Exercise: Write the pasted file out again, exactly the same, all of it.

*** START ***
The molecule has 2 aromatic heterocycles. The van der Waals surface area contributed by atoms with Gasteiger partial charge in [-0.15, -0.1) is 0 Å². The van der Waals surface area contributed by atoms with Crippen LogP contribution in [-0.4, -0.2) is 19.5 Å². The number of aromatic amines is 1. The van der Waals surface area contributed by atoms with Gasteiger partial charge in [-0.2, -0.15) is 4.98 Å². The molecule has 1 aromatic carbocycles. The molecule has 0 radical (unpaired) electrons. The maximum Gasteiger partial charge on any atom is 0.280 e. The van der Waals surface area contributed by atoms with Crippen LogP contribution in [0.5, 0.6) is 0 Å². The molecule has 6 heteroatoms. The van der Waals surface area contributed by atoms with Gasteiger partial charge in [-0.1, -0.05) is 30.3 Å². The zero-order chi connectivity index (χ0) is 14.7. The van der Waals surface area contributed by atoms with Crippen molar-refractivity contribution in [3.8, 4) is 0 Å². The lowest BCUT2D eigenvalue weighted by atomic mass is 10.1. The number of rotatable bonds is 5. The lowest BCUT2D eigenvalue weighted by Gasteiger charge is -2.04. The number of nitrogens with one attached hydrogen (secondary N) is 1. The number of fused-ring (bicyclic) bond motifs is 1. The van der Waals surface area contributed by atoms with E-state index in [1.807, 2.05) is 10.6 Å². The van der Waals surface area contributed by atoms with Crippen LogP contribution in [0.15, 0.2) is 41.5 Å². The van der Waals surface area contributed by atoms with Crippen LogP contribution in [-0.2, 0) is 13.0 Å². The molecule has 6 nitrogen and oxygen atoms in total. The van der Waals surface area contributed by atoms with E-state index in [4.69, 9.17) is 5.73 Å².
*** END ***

The molecule has 2 aromatic heterocycles. The van der Waals surface area contributed by atoms with Gasteiger partial charge in [-0.15, -0.1) is 0 Å². The van der Waals surface area contributed by atoms with Crippen LogP contribution in [-0.4, -0.2) is 19.5 Å². The number of aromatic amines is 1. The van der Waals surface area contributed by atoms with Gasteiger partial charge in [-0.2, -0.15) is 4.98 Å². The molecule has 1 aromatic carbocycles. The molecule has 0 radical (unpaired) electrons. The maximum Gasteiger partial charge on any atom is 0.280 e. The van der Waals surface area contributed by atoms with Crippen LogP contribution in [0.5, 0.6) is 0 Å². The molecule has 6 heteroatoms. The van der Waals surface area contributed by atoms with Gasteiger partial charge in [-0.1, -0.05) is 30.3 Å². The zero-order chi connectivity index (χ0) is 14.7. The van der Waals surface area contributed by atoms with Crippen molar-refractivity contribution in [3.8, 4) is 0 Å². The lowest BCUT2D eigenvalue weighted by atomic mass is 10.1. The number of rotatable bonds is 5. The lowest BCUT2D eigenvalue weighted by Gasteiger charge is -2.04. The number of nitrogens with one attached hydrogen (secondary N) is 1. The number of fused-ring (bicyclic) bond motifs is 1. The van der Waals surface area contributed by atoms with E-state index in [1.807, 2.05) is 10.6 Å². The van der Waals surface area contributed by atoms with Crippen LogP contribution in [0.15, 0.2) is 41.5 Å². The van der Waals surface area contributed by atoms with Crippen LogP contribution in [-0.2, 0) is 13.0 Å². The molecule has 6 nitrogen and oxygen atoms in total. The van der Waals surface area contributed by atoms with E-state index in [4.69, 9.17) is 5.73 Å².